“Philosophy” is a capacious word, and when it comes to teaching it during the last century or so, various academic departments have qualified their special knowledge or area of interest with modifiers such as “moral”, ethical”, “philosophy of the mind”, etc. The branch that deals with the basics of thinking or “knowing” (epistemology), especially logic, is intertwined with basic thinking about mathematics, and this branch seems the most difficult for students – they really have to work at it to make any progress and reach an acceptable standard of reasoning and writing well (not easy). Survey courses can introduce college undergraduates to these subjects, but whether they have any real effect on the way students think once they go out into the world of work is questionable. Advanced mathematics requires the most concentrated and persistent effort, and many people may just not be bright enough to handle the subject (even though they are generally well-educated and articulate – or glib). Other difficult philosophical inquiries (e.g., ontology) may represent the long-term pursuit of illusions or red-herrings (who knows, yet?). The most glamorous fields within physics (and chemistry), such as cosmology or fundamental particle physics produce some very brilliant thinkers, who themselves may feel that they need the assistance of the most advanced mathematicians in order to express their ideas and findings in the accepted form of equations. Some of the greatest physicists have been very strong as experimentalists (where technology meets inspiration) who are willing to be guided or interpreted by mathematics, but who work more inductively ( a sort of “what if” thinking) than deductively. And so on, leading to a situation where many physical scientists worry more about results (and their applicability, including pointing to the next unsolved problem) than about contributing to the “philosophy of knowledge” – they are happy to let philosophers ponder the broader meaning of their achievements, while being wary of philosophers who overgeneralize without having mastered the basics of the science about which they are generalizing (think here about the expanding field of neuroscience and the efforts of philosophers dealing with consciousness; a neuroscientist has no obligation to make his or her findings "philosophically self-consistent or philosophically signficant”, but the philosopher of consciousness definitely has to take the neuroscientific literature into account). It is, I think, difficult for some branches of philosophy to make their case to university administrators about why their subject is important (without resorting to vapid generalizations and nostrums). And, thank our lucky stars, there is always the possibility that some “skillful amateur” who is a clear thinker but who has not been made to jump through the certification hoops can write compelling philosophy in a way that has a broad general appeal because it describes the present state of our knowledge in everyday language. By the way, it seems that religion (or that aspect of it concerned with morality, rather than "divine cosmology" or “divine historical intervention”, both pretty weak ideas) is logically a subset of moral philosophy, and it is in that context (or a comparative cultural context) that it should be taught. The other way around seems like a travesty – it’s the strong emotions (hope, fear, pride, anxiety) associated with religious beliefs and rituals (especially with respect to death) that prevent people from seeing this.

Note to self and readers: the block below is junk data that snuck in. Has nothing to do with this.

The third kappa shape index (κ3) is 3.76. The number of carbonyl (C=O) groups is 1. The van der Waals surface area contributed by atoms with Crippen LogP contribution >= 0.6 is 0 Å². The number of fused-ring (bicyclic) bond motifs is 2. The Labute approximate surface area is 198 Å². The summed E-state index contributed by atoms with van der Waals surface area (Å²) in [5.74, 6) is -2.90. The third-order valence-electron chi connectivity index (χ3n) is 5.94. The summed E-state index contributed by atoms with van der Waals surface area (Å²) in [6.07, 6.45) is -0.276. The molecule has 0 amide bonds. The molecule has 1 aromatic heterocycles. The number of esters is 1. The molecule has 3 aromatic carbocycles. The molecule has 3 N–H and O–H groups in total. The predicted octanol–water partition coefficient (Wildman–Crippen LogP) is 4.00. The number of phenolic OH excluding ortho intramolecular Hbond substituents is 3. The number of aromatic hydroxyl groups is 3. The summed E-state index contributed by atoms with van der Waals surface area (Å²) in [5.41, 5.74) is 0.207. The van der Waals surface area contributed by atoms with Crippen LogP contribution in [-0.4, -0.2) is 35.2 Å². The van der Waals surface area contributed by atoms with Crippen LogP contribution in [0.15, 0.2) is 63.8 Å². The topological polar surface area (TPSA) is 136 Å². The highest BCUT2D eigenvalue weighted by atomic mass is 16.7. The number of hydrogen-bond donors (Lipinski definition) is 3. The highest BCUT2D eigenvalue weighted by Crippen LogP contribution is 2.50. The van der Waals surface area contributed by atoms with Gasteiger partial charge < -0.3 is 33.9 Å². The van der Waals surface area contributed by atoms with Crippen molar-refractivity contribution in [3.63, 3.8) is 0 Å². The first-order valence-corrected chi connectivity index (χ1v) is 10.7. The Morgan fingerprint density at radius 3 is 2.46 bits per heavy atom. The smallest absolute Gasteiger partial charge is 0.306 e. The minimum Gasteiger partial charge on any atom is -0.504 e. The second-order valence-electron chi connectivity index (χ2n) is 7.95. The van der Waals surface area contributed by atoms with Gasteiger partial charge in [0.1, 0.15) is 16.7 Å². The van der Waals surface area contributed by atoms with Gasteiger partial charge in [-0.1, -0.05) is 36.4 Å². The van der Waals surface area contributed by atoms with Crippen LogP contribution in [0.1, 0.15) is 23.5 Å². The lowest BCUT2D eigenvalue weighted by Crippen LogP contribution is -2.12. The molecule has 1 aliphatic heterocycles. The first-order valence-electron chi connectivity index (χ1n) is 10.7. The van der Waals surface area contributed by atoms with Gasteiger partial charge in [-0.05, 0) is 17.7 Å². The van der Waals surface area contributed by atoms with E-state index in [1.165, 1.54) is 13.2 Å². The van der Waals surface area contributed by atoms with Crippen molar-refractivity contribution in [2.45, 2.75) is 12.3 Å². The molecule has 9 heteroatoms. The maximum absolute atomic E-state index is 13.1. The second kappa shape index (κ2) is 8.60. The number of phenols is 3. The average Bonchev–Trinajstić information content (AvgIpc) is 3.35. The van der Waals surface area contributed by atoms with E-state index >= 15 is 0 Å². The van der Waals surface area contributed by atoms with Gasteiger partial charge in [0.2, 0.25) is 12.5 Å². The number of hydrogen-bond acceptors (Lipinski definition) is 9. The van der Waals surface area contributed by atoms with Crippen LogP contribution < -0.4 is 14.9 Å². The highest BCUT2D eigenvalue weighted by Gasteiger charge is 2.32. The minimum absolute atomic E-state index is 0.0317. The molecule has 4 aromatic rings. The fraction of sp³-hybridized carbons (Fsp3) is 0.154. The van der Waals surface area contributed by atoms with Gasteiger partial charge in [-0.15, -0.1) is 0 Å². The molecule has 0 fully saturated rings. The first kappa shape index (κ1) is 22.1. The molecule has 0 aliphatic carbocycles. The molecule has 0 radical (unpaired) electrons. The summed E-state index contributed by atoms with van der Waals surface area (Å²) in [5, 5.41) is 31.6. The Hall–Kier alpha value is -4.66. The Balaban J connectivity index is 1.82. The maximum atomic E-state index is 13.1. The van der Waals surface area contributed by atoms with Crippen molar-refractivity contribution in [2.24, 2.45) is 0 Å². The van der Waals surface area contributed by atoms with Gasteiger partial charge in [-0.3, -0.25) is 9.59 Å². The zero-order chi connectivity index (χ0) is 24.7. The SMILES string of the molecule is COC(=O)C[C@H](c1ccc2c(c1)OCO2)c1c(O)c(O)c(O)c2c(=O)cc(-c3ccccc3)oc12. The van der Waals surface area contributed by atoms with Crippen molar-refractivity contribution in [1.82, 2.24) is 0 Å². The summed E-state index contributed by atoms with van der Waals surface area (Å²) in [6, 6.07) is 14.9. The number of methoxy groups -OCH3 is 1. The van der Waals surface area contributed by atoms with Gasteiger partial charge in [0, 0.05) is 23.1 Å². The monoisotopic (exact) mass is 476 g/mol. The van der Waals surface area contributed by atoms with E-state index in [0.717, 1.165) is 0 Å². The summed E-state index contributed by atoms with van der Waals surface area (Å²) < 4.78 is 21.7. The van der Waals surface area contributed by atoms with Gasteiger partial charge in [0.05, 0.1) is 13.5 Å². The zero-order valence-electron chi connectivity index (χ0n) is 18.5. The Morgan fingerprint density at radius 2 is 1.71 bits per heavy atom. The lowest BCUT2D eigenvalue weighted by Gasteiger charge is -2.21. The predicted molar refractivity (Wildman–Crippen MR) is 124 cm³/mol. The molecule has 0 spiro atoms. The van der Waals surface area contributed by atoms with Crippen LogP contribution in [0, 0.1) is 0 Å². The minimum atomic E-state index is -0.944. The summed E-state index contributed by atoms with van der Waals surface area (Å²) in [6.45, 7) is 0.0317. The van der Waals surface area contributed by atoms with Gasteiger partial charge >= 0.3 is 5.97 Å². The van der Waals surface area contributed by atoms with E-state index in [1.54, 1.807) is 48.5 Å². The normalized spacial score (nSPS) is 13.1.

• 7 June 2016 at 7:55pm
      gary morgan says: @ Timothy Rogers
      I recommend a dose of Alasdair MacIntyre's pithy essay 'Are Philosophical Problems Insoluble? The Relevance of System and History.' It'll give you the tonic you or any of us might need before arguing for Philosophy is a world hell-bent in other directions.
      Gary Morgan.

    • 8 June 2016 at 8:12pm
      Timothy Rogers says: @ gary morgan
      I will read MacIntyre's essay, as recommended. Around 1965-66 I was attending an American college where I took an undergraduate philosophy course titled "Philosophy of the Mind". MacIntyre gave a large-hall lecture as a “visiting professor”, and I remember how the attendees, including me, were bowled over by his presentation. Naturally, 50 years later, I don’t remember a word he said. A good deal of the course’s small-seminar discussions dealt with Wittgenstein’s “Philosophical Investigations”, and I can’t remember any conclusions that our teachers and the brighter students (a group that did not include me) came to, but everyone seemed to be “blown away” by LW. However, I think my point about the relationship between philosophy and science is still a valid one; it’s something like this: Science (in general) takes its basic style of argumentation and proof from an epistemology that came out of philosophy – but that’s a very general condition that most scientists don’t fret over. Philosophy, especially that part of it that address the issue of consciousness, cleans up some of the mess (or unresolved matters) left by science but also feels compelled to consider the latest findings of disciplines like neuroscience or cognitive psychology in order to guide its own questions. Maybe I’ve got it all wrong. Maybe the scientists should be paying more attention to philosophers, but on their own they seem to generate enough questions and unresolved problems suggesting further work. I myself believe that there are some “fundamental questions” that neither science nor philosophy has any chance of answering. Should such questions be dismissed? That I don’t know, but I suspect they won’t be dismissed because they are intrinsically intriguing.

    • 8 June 2016 at 10:08pm
      Neil Foxlee says: @ Timothy Rogers
      Macintyre's essay can be found in Patricia Cook, ed. Philosophical Imagination and Cultural Memory: Appropriating Historical Traditions, (Durham: Duke University Press, 1993), pp. 65-82.